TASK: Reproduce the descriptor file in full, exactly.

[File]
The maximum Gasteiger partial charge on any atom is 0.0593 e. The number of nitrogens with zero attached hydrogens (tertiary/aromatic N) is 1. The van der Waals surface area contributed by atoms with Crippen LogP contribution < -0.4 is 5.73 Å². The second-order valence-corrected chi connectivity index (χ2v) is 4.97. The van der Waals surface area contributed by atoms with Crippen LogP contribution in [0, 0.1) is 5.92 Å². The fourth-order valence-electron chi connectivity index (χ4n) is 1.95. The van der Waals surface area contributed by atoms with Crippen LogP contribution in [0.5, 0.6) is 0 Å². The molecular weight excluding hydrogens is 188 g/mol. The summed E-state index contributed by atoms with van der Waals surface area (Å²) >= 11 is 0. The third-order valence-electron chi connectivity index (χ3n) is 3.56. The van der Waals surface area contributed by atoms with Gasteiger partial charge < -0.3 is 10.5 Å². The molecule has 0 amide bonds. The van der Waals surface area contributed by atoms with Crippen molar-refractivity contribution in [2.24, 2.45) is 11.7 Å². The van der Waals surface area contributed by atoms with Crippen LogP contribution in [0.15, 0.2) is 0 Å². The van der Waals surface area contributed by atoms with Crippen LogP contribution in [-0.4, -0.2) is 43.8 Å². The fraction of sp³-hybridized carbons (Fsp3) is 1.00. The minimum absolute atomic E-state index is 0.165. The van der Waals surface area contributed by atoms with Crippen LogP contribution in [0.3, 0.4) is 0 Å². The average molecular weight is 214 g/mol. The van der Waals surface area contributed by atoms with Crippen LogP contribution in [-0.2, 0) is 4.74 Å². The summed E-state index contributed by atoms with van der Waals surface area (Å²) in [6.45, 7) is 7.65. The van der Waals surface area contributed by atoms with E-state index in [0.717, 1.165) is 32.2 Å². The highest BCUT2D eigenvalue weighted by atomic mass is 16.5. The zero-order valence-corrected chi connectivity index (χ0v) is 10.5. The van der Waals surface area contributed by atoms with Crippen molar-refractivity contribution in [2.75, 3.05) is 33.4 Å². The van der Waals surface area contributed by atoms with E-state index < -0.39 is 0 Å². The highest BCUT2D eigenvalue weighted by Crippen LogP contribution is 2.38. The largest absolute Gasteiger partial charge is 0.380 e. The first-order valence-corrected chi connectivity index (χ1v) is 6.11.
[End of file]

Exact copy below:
The maximum Gasteiger partial charge on any atom is 0.0593 e. The number of nitrogens with zero attached hydrogens (tertiary/aromatic N) is 1. The van der Waals surface area contributed by atoms with Crippen LogP contribution < -0.4 is 5.73 Å². The second-order valence-corrected chi connectivity index (χ2v) is 4.97. The van der Waals surface area contributed by atoms with Crippen LogP contribution in [0, 0.1) is 5.92 Å². The fourth-order valence-electron chi connectivity index (χ4n) is 1.95. The van der Waals surface area contributed by atoms with Crippen LogP contribution in [0.5, 0.6) is 0 Å². The molecular weight excluding hydrogens is 188 g/mol. The summed E-state index contributed by atoms with van der Waals surface area (Å²) >= 11 is 0. The third-order valence-electron chi connectivity index (χ3n) is 3.56. The van der Waals surface area contributed by atoms with Gasteiger partial charge < -0.3 is 10.5 Å². The molecule has 0 amide bonds. The van der Waals surface area contributed by atoms with Crippen molar-refractivity contribution in [2.24, 2.45) is 11.7 Å². The van der Waals surface area contributed by atoms with Crippen LogP contribution in [0.15, 0.2) is 0 Å². The van der Waals surface area contributed by atoms with Crippen LogP contribution in [-0.4, -0.2) is 43.8 Å². The fraction of sp³-hybridized carbons (Fsp3) is 1.00. The minimum absolute atomic E-state index is 0.165. The van der Waals surface area contributed by atoms with Crippen LogP contribution in [0.3, 0.4) is 0 Å². The average molecular weight is 214 g/mol. The van der Waals surface area contributed by atoms with Crippen LogP contribution in [-0.2, 0) is 4.74 Å². The summed E-state index contributed by atoms with van der Waals surface area (Å²) in [6.45, 7) is 7.65. The van der Waals surface area contributed by atoms with E-state index in [0.717, 1.165) is 32.2 Å². The highest BCUT2D eigenvalue weighted by atomic mass is 16.5. The zero-order valence-corrected chi connectivity index (χ0v) is 10.5. The van der Waals surface area contributed by atoms with Crippen molar-refractivity contribution in [2.75, 3.05) is 33.4 Å². The van der Waals surface area contributed by atoms with E-state index < -0.39 is 0 Å². The highest BCUT2D eigenvalue weighted by Crippen LogP contribution is 2.38. The largest absolute Gasteiger partial charge is 0.380 e. The first-order valence-corrected chi connectivity index (χ1v) is 6.11.